Make Your Own Kind Of Music

Amoeba does, and the indie retailer is bucking industry odds and expanding

In 1990, as music megastores were taking over city blocks and CDs were spinning LPs into relics, Marc Weinstein launched what seemed like the wrong company at the wrong time. Weinstein, who managed San Francisco's legendary Streetlight Records Ltd. for seven years, went ahead and started Amoeba Music Inc., a Berkeley (Calif.) record shop devoting half its inventory to used and rare vinyl. Weinstein wanted to make Amoeba into his ideal of the music shopping experience. "I always imagined a community-based record store where everyone celebrated the artists and the music," he says.

To do that, he and two co-founders pooled $325,000 from loans and savings, then took over a dilapidated 3,500-square-foot storefront used mostly by homeless people. Its first day, Amoeba took in $10,000. "We've been busy since the day we opened," says Weinstein, now 48. "We've never looked back." Amoeba's Berkeley store is now in a 12,000-square-foot space (formerly a bowling alley); the newer Los Angeles and San Francisco stores are more than twice that size. Next, Weinstein is launching a record label and planning a Web site for paid music downloads, just as the industry is being cannibalized by file sharing.

Amoeba's success defies the industry's malaise. Its sales grew 6.5% in 2005, to $60 million, even as industrywide album sales fell 7.2%, according to Niel- sen SoundScan.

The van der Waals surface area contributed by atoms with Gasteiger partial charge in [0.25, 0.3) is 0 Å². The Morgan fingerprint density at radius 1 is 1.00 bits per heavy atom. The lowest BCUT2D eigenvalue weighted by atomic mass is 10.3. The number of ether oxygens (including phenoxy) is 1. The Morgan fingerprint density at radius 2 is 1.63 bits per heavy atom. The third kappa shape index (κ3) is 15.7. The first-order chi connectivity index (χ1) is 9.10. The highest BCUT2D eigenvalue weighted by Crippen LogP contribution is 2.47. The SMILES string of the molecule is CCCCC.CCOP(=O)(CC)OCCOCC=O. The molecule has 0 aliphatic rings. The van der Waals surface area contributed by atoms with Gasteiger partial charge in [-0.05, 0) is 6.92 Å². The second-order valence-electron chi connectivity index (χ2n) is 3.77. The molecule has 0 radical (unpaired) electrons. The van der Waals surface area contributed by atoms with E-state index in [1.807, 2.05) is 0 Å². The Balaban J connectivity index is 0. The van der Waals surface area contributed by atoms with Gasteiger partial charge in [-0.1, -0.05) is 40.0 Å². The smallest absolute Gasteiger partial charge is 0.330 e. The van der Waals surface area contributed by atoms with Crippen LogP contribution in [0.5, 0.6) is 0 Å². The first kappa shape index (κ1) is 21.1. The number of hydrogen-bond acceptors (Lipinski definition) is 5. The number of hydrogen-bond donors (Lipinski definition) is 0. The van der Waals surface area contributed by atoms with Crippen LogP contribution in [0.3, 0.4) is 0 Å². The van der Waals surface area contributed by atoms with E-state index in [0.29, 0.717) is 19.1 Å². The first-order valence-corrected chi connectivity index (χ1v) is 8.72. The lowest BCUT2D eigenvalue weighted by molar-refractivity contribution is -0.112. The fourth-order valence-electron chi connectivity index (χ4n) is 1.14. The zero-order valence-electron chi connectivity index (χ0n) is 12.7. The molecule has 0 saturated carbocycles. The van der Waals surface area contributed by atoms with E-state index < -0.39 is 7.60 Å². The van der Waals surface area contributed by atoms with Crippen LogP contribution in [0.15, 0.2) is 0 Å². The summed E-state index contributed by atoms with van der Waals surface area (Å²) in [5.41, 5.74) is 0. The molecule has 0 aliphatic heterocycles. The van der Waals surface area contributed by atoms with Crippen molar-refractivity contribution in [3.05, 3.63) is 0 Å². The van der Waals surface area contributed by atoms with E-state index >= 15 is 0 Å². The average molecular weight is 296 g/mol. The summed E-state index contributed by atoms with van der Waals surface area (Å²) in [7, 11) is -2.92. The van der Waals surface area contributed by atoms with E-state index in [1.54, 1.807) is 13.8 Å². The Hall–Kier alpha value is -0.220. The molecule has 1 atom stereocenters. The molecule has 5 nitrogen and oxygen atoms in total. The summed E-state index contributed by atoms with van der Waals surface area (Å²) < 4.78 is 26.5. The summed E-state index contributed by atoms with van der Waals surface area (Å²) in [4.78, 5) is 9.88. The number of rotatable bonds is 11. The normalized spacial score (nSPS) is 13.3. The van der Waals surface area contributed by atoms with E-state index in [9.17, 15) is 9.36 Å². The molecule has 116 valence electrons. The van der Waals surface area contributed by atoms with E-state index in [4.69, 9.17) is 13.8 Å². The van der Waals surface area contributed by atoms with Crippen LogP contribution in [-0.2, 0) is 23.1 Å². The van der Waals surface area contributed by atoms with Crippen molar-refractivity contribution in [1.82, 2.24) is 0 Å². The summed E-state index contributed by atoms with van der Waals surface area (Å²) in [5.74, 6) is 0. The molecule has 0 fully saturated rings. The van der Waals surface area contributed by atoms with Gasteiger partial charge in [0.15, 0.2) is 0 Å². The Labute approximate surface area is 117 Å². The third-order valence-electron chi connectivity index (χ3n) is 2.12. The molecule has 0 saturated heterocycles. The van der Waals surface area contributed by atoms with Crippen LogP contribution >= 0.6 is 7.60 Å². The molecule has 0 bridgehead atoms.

Weinstein's secret is simple: "We are not influenced by industry standards or norms," he says. Instead of focusing on hit makers, Amoeba has built critical mass across genres that include soul and jazz but also Hungarian folk music and Pakistani qawwali. Amoeba carries 2.5 million titles, including DVDs, vs. 60,000 in a typical big-box music store.

That selection inspires cult-like devotion. Marlon West, a Los Angeles special-effects animator, took empty suitcases on twice-yearly Amoeba pilgrimages until the Hollywood store opened. "I'm just glad that I haven't sustained complete financial ruin because of it," he says, still in awe of the time he found a complete box set of trip-hop artists Massive Attack at the San Francisco store.

More than selection distinguishes Amoeba. The company doesn't take retail display allowances from record labels, so the CDs that get displayed are the ones staffers enjoy. Those 520 staffers know their stuff: Before being hired, each one must listen to a random box of CDs, then brief Weinstein on the artists. Employees make between $9 and $20 an hour, with Amoeba paying half their health insurance premiums after six months. After two years Amoeba foots the entire bill.

To launch the record label and Web site, Weinstein and his partners will be trading on their credibility as music zealots. "We can easily make money selling 50,000 units," says co-founder Dave Prinz, because Amoeba will spend much less than the majors on manufacturing, distribution, and marketing. Aram Sinnreich, a partner at Los Angeles media consultants Radar Research, agrees. "The majors have developed an inverse economy of scale," he says. "They are duty-bound to spend and sell an ever-escalating volume." Amoeba's first efforts will be an album of unreleased material by the late country rock pioneer Gram Parsons and works by emerging Gypsy jazz artists.

Amoeba is more tight-lipped about its Internet strategy. The co-founders say they'll spend $10 million to $20 million in the next 18 months developing their online presence. They think they can design something combining their breadth of knowledge with a superior buying model. After all, Amoeba has already done quite well dancing to its own beat.

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By Stacy Perman

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